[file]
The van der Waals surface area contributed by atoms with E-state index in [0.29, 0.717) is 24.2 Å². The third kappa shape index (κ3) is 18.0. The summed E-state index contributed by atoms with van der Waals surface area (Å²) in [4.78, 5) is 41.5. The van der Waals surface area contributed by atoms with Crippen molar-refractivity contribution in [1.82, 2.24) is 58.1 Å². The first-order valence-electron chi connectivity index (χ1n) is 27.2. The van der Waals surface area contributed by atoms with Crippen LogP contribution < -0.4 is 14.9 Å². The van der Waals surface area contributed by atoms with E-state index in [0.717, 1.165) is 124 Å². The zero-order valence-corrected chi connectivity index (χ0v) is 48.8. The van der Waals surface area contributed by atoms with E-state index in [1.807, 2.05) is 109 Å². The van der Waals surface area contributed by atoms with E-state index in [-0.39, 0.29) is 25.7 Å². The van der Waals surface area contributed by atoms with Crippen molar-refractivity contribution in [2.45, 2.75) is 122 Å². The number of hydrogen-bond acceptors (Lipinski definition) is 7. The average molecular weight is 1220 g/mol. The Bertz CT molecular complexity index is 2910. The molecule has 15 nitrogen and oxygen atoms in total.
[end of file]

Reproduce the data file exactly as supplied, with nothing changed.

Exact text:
The van der Waals surface area contributed by atoms with E-state index in [0.29, 0.717) is 24.2 Å². The third kappa shape index (κ3) is 18.0. The summed E-state index contributed by atoms with van der Waals surface area (Å²) in [4.78, 5) is 41.5. The van der Waals surface area contributed by atoms with Crippen molar-refractivity contribution in [1.82, 2.24) is 58.1 Å². The first-order valence-electron chi connectivity index (χ1n) is 27.2. The van der Waals surface area contributed by atoms with Crippen LogP contribution < -0.4 is 14.9 Å². The van der Waals surface area contributed by atoms with E-state index in [0.717, 1.165) is 124 Å². The zero-order valence-corrected chi connectivity index (χ0v) is 48.8. The van der Waals surface area contributed by atoms with E-state index in [1.807, 2.05) is 109 Å². The van der Waals surface area contributed by atoms with E-state index in [-0.39, 0.29) is 25.7 Å². The van der Waals surface area contributed by atoms with Crippen molar-refractivity contribution in [2.45, 2.75) is 122 Å². The number of hydrogen-bond acceptors (Lipinski definition) is 7. The average molecular weight is 1220 g/mol. The Bertz CT molecular complexity index is 2910. The molecule has 15 nitrogen and oxygen atoms in total.